Decoy maintenance is one of those things that some guys have made hobbies out of. I think one of the things that first come to my mind is painting decoys. Every season as you hunt and hike around with decoys in a decoy bag, the decoys tend to rub and lose some of the paint from when they were originally painted. I am not very artistic so I really have no advice on what to do to paint decoys or even touch up decoys. Nevertheless, I do know that Native Americans used to tie grass together in the shape of a duck and used those as decoys and they worked. That leads me to believe that having a decoy that looks perfectly like a duck isn’t as important as setting up in the right spot.
One of the things I do as I check my decoys is checking my decoy weights. I used to put together my own lanyard and weights but I recently changed to some pre-manufactured Texas rigs. Either way, it’s important to check every connection. Part of why I do the commercially made rigs is because I have lost decoys before from them coming untied. I also have a motion decoy. It’s new to me so I made sure to put fresh batteries on it and make sure it worked. Checking these simple things helps ensure that come time to set up your decoys, they’ll work just as expected.
The most important tool is the shotgun. At least I see it as a tool. When it comes to duck hunting, special attention to my shotgun is very essential. My shotgun takes a beating every duck season. Hunting 2-3 days a week and always being in the water is not very friendly to a shotgun. Of everything I can say, the most important thing is making sure you have your shotgun plug in. I seem to lose mine every year. Right now I have a stick in there limiting my magazine to 2 shells. I still plan on getting a new shotgun plug. Some need to be cut down to size and some fit just right. Either way, it’s important to have a shotgun plug that fit the specific regulations in your area. This will make a difference when you meet that Conservation Officer. Unless you don’t want to keep your shotgun.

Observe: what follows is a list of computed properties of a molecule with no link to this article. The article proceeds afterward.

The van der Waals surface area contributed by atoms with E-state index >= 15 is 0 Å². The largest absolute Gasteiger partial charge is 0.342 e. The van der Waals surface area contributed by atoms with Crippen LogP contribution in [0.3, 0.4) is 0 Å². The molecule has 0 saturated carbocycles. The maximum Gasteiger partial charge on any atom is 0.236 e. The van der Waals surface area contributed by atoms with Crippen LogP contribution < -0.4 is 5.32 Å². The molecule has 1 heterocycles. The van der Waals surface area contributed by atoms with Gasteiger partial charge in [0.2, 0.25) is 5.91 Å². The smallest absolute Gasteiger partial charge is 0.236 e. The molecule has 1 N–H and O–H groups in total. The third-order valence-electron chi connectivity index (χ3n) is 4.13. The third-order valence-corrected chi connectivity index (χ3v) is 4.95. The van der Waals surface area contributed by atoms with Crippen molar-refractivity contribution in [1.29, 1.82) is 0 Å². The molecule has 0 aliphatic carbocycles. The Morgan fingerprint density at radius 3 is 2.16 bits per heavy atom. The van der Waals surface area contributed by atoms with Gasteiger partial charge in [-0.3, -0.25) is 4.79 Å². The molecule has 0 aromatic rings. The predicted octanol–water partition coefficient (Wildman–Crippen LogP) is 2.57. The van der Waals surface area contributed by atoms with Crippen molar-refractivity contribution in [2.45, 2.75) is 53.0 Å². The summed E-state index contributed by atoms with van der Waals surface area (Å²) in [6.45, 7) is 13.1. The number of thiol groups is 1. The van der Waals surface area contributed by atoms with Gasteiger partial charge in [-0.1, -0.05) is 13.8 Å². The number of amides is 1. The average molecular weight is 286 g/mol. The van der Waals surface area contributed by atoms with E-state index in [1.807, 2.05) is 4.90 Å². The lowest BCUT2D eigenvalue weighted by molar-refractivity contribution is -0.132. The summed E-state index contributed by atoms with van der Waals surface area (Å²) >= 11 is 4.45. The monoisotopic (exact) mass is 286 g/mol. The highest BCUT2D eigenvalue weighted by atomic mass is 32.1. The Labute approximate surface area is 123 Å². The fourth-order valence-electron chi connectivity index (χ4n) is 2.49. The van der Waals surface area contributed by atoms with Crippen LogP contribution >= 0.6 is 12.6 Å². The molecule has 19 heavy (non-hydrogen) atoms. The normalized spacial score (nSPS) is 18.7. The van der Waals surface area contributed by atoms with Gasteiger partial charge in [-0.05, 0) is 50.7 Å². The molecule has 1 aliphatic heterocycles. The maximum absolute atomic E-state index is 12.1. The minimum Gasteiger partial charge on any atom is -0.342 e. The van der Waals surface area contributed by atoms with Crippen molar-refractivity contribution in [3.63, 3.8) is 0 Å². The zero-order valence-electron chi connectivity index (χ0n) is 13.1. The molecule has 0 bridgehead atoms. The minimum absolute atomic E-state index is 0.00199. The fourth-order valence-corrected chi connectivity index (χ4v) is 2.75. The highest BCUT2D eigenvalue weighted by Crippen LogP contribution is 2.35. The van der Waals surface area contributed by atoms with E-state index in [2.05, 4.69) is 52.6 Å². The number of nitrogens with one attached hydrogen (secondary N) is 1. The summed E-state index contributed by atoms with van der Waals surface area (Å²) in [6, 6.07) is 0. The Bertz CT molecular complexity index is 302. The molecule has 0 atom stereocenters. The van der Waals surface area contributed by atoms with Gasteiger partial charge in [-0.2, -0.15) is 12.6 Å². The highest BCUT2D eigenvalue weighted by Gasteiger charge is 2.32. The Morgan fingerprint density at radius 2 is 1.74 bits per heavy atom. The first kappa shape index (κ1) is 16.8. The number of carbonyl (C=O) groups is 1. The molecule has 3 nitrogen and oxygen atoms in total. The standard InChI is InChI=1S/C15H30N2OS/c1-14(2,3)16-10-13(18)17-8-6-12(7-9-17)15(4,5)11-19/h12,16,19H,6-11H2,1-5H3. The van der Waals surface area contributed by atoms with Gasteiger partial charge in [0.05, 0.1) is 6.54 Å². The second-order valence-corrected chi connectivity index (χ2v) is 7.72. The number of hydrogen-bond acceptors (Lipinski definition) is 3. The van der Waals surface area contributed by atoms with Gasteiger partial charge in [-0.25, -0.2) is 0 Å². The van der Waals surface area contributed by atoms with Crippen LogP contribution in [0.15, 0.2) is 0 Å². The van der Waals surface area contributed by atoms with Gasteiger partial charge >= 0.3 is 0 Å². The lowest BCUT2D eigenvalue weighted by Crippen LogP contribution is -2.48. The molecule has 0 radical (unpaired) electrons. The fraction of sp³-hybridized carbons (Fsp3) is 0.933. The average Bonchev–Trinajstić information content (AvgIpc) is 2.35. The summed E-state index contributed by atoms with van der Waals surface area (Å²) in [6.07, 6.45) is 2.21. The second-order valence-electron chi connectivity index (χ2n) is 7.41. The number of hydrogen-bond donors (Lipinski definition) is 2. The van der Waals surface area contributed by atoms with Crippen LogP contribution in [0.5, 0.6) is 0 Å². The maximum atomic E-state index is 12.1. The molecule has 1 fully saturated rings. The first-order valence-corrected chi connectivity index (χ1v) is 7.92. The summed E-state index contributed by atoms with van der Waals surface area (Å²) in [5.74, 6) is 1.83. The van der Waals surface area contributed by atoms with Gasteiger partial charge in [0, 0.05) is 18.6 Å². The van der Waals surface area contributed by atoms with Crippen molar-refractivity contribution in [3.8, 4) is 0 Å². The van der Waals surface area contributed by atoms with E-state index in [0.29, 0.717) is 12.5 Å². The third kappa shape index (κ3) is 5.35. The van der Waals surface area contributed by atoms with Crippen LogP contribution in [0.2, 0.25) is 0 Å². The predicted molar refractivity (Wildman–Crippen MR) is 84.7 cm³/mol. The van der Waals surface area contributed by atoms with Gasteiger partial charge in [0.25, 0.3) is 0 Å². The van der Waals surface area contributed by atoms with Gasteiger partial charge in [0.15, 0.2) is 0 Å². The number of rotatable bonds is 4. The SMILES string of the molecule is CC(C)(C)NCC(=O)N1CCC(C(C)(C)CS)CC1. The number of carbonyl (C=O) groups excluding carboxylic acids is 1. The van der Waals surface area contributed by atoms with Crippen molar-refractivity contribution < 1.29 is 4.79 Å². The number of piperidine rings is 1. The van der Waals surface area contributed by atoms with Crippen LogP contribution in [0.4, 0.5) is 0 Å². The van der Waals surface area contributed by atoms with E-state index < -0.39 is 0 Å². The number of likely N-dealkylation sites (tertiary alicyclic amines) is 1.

The other thing I like to do is give it a good clean. I make sure everything is fitting right and working as it should. I make sure I have all the moving parts lubed and that my shotgun is ready to go in that way. I also like to take my shotgun, with the ammo I plan on using and go do some patterning. This ensures that the shotgun still fits and that I’m shooting loads that will pattern well with my different chokes. Remember that shooting ducks is federally protected and with that, we can’t use any toxic shot. Meaning, no lead. This means that you have to buy either Steel or Tungsten or Bismuth loads. They each have their pros and cons but I choose Hevi-Steel and it patterns well. I did use HEVI-X last season on my swan but it’s twice the price of steel and to me, it’s not worth the money. Maybe when they find a way to lower the price of Tungsten I’ll switch over.
Last but not least is duck calls. This is where I need to tread lightly. There are a lot of very passionate people when it comes to duck calls. My pre-season prep mostly consists of making sure everything looks correct and sounds correct. I make sure the reeds are clean and not sticking. I also make sure that everything is put together and fits together properly with no air leaks. If you have a wood call, make sure you pull it apart after using it. Wood and moisture do not go together well. The most important thing is practicing. During the offseason, I really don’t practice much. Leading to duck season, I like to practice my single quacks, then my come back calls and then practice my feeder calls. I’m not an expert duck caller but I try to not scare the ducks away if I can help it. Youtube is a great source for duck call instruction videos.
Even though this is a hobby that is heavy in gear, having the gear you can rely on is very important. I’m a firm believer that proper maintenance is essential if you want your gear to last. I’m still figuring out good ways to do all of it but so far it’s working for me. At the end of the day, what matters to me is that my gear works when I need it to.
Thanks for reading this post. All of the links do go to the best deal I could find online. Feel free to reach out with any questions. Last, of all make sure you subscribe for weekly posts and don’t forget to share this post to help other hunters out.